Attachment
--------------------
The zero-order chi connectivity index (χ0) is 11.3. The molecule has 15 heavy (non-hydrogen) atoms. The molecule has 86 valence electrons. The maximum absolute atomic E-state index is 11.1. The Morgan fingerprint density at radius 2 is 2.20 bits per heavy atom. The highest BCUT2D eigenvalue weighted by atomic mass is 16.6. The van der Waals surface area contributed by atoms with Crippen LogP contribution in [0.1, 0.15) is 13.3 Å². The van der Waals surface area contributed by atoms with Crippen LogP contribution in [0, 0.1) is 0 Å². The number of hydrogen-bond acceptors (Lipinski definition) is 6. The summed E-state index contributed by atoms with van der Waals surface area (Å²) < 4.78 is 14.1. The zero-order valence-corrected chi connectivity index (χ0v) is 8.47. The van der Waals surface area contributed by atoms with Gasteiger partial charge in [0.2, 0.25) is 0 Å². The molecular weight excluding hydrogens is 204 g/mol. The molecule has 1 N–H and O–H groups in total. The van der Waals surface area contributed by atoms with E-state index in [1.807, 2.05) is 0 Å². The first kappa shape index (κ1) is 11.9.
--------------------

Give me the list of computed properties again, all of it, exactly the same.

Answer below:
The zero-order chi connectivity index (χ0) is 11.3. The molecule has 15 heavy (non-hydrogen) atoms. The molecule has 86 valence electrons. The maximum absolute atomic E-state index is 11.1. The Morgan fingerprint density at radius 2 is 2.20 bits per heavy atom. The highest BCUT2D eigenvalue weighted by atomic mass is 16.6. The van der Waals surface area contributed by atoms with Crippen LogP contribution in [0.1, 0.15) is 13.3 Å². The van der Waals surface area contributed by atoms with Crippen LogP contribution in [0, 0.1) is 0 Å². The number of hydrogen-bond acceptors (Lipinski definition) is 6. The summed E-state index contributed by atoms with van der Waals surface area (Å²) < 4.78 is 14.1. The zero-order valence-corrected chi connectivity index (χ0v) is 8.47. The van der Waals surface area contributed by atoms with Gasteiger partial charge in [0.2, 0.25) is 0 Å². The molecular weight excluding hydrogens is 204 g/mol. The molecule has 1 N–H and O–H groups in total. The van der Waals surface area contributed by atoms with E-state index in [1.807, 2.05) is 0 Å². The first kappa shape index (κ1) is 11.9.